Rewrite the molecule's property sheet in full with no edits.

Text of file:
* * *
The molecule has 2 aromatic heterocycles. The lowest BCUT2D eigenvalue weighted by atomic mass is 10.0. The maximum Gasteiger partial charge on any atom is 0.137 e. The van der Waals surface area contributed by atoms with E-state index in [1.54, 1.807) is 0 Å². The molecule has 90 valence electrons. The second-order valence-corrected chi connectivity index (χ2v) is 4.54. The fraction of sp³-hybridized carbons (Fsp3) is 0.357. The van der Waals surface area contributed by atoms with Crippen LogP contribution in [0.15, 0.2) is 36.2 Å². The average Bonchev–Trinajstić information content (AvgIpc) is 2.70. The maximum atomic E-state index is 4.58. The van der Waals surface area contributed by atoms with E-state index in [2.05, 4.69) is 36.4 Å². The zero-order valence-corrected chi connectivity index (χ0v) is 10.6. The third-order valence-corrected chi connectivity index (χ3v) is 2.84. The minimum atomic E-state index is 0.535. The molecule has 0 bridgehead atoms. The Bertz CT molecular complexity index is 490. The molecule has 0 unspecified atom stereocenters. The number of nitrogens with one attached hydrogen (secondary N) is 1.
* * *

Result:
The molecule has 2 aromatic heterocycles. The lowest BCUT2D eigenvalue weighted by atomic mass is 10.0. The maximum Gasteiger partial charge on any atom is 0.137 e. The van der Waals surface area contributed by atoms with E-state index in [1.54, 1.807) is 0 Å². The molecule has 90 valence electrons. The second-order valence-corrected chi connectivity index (χ2v) is 4.54. The fraction of sp³-hybridized carbons (Fsp3) is 0.357. The van der Waals surface area contributed by atoms with Crippen LogP contribution in [0.15, 0.2) is 36.2 Å². The average Bonchev–Trinajstić information content (AvgIpc) is 2.70. The maximum atomic E-state index is 4.58. The van der Waals surface area contributed by atoms with E-state index in [2.05, 4.69) is 36.4 Å². The zero-order valence-corrected chi connectivity index (χ0v) is 10.6. The third-order valence-corrected chi connectivity index (χ3v) is 2.84. The minimum atomic E-state index is 0.535. The molecule has 0 bridgehead atoms. The Bertz CT molecular complexity index is 490. The molecule has 0 unspecified atom stereocenters. The number of nitrogens with one attached hydrogen (secondary N) is 1.